I remember reading the book Blueberries for Sal by Robert McCloskey when I was growing up. I would dream of what it would be like to follow my mother around on a hill picking perfectly ripe, very plump, blueberries that we would can for the winter.
Funny thing about growing up in Cleveland is that we do not have blueberries growing in our backyards. If there were any places that grew blueberries nearby, I never knew about them. And as far as canning was concerned, that was unheard of in our household. If one wanted a product that was in need of canning, then go to the store and buy a can.
Fresh blueberries were only for summertime, which made me sad. Don’t get me wrong, I love a big juicy apple in the middle of winter, but it is not the same as eating blueberries in the summer. Blueberries are “poppable,” meaning I can sit at a table and just pop them into my mouth.
When blueberries are at their peak (generally between May and August in the United States), the berries are firm and sweet. I can tell by looking at the blueberry containers in the grocery stores when they are ready for my table. The perfect ones are just right for both popping and baking as the berries are large and firm with a gorgeous deep blue color that screams to be bought and enjoyed.
What choice do I really have? I am left with a short window of time where I am able to buy the blueberries from Maine (a favorite of mine) so I HAVE to take advantage when I can. I examine many containers to find the perfect three and rush home to make a blueberry pie.
The buttery crust compliments the plump berries like they were made for each other. Yes, of course there are many other recipes that are fabulous with blueberries, but the simplicity of this pie allows the blueberries to shine as they are supposed to do.
In terms of canning blueberries the way Sal and her mom did, well, I tried canning once. A group of friends went and picked tomatoes and then made several kinds of pasta sauces, which we canned. I enjoyed the camaraderie in the kitchen, but really did not get into the process of canning. I have tremendous respect and admiration for those who do, but it just is not my thing.
Therefore, I think I am more like the mommy bear in the book. Rather than enjoying the fresh blueberries all year long as Sal’s family did, I bake and eat enough blueberry pies during the summer so that I am ready for a change of pace once the season ends. As for the rest of the year? I spend days during the winter months simply daydreaming of lying in a blueberry field and picking fresh blueberries to take home and bake a pie with.
|Blueberry Pie|| || |
- 2½ cups all purpose flour
- 2 tablespoons sugar
- 16 tablespoons (2 sticks) unsalted butter, cut into pieces
- 7 - 8 tablespoons ice water
- 3 pints blueberries, picked through, washed and dried
- 1 cup sugar
- ½ cup flour
- 2 tablespoons unsalted butter, cut into little pieces
- ½ cup heavy whipping cream
- 1 egg yolk
- ½ tablespoon sugar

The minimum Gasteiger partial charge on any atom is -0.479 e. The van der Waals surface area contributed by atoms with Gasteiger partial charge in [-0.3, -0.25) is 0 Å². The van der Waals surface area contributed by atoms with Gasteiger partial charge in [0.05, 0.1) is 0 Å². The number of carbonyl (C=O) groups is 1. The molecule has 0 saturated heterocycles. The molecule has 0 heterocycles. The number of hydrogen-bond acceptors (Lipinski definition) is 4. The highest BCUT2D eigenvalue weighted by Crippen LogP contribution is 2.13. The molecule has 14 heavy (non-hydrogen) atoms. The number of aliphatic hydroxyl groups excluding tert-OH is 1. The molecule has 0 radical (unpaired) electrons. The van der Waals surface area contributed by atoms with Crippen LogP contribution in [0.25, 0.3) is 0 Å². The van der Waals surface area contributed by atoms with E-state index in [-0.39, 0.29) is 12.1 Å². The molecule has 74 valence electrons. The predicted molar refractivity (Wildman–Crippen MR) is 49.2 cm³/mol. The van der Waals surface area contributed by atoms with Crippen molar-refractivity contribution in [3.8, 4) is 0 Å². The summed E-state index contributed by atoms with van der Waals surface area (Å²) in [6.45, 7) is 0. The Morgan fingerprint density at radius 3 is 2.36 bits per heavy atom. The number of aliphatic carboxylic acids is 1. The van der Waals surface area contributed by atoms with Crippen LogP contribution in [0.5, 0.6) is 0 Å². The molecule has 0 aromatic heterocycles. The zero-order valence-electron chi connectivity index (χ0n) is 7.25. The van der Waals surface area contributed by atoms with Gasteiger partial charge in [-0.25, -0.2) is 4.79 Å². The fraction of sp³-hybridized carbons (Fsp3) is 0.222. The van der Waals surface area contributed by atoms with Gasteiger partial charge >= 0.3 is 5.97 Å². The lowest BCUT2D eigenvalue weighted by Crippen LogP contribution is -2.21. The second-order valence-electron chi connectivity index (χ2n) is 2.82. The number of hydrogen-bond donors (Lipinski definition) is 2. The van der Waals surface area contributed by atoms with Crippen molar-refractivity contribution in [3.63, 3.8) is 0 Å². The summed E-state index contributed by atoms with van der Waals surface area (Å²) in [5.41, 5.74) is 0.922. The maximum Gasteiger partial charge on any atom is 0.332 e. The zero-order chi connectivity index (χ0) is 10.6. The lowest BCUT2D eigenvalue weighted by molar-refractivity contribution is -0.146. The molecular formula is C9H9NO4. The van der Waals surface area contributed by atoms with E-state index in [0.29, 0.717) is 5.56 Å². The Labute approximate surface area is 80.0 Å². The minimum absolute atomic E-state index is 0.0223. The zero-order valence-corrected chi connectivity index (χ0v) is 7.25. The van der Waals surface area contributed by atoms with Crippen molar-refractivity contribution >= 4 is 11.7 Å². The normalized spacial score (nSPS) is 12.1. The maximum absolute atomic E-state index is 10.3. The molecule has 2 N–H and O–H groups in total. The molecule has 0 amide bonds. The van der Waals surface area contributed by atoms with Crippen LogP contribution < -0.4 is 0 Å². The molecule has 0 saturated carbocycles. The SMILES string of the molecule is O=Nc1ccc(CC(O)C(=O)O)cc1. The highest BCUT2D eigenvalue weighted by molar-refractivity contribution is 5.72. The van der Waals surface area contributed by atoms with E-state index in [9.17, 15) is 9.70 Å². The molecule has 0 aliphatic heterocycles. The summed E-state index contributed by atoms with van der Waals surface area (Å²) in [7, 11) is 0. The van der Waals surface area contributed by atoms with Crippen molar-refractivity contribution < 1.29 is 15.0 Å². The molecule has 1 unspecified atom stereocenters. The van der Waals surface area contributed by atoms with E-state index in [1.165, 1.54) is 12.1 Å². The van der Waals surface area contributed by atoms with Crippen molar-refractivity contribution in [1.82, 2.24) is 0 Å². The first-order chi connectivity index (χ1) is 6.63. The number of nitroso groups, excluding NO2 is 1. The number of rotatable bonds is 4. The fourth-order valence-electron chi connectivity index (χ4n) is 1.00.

- For the crust:
- Combine the flour and sugar in a food processor. Pulse on/off to mix. Add the butter and pulse on/off until the butter is the size of baby peas. While using the pulse on/off button, add the ice water 1 tablespoon at a time and mix just until the dough becomes a ball. The dough should not be wet and sticky.
- Divide the ball into two, making one ball slightly larger than the other (bottom crust vs. top crust). Individually wrap the balls in a sheet of wax paper and form a disc shape with the dough. Refrigerate for at least one hour.
- Preheat oven to 400º. Set aside 9” deep dish pie plate.
- For the filling:
- Gently combine all of the filling ingredients in a bowl and set aside while rolling crusts.
- For the topping:
- Beat the egg yolk into the whipping cream and set aside.
- Roll out the larger dough, either on a lightly floured surface or between sheets of wax paper, so that it is large enough to fit into pie plate with a small overhang of pie crust that will be used to seal the top crust. Spray the pie plate with cooking spray (i.e. PAM®) and transfer the dough to the plate. Roll out the second dough, large enough to cover the pie with an overhang to seal.
- Brush some of the topping mixture into the bottom and sides of the pie shell. Transfer the blueberries to the shell, evenly distributing the flour/sugar mixture that will be left in the bottom of the bowl.
- Top with the remaining rolled out dough and fold the top edges over the bottom crusts overhang and seal the two together. If there is a large amount of dough hanging down, cut the excess amount off so that the crust is even. Crimp or decorate the edges of the pie as desired.
- Roll or flatten the excess dough and cut out three leaves (or round ‘berries’ or a combination of the two). Score the tops of the leaves with a paring knife to resemble the lines of leaves. Transfer leaves to the center of the pie. Brush the edges and top of the pie with the topping. Sprinkle with ½ tablespoon of sugar. Cut air vents into the top of the pie with a paring knife.
- Bake on a piece of aluminum foil (to catch any spills) at 400º for 50 – 60 minutes, rotating the pie halfway through. Check the crust edges after 40 minutes as they will bake more quickly than the top. Loosely cover the edges with foil if this happens to prevent the pie from having burnt edges. The pie juices will bubble up when it is done.
- Transfer to a wire rack to cool.
- Betsy’s Tidbits:
- Blueberry Pie is best served warm. Serving it à la mode with vanilla ice cream is over-the-top delicious!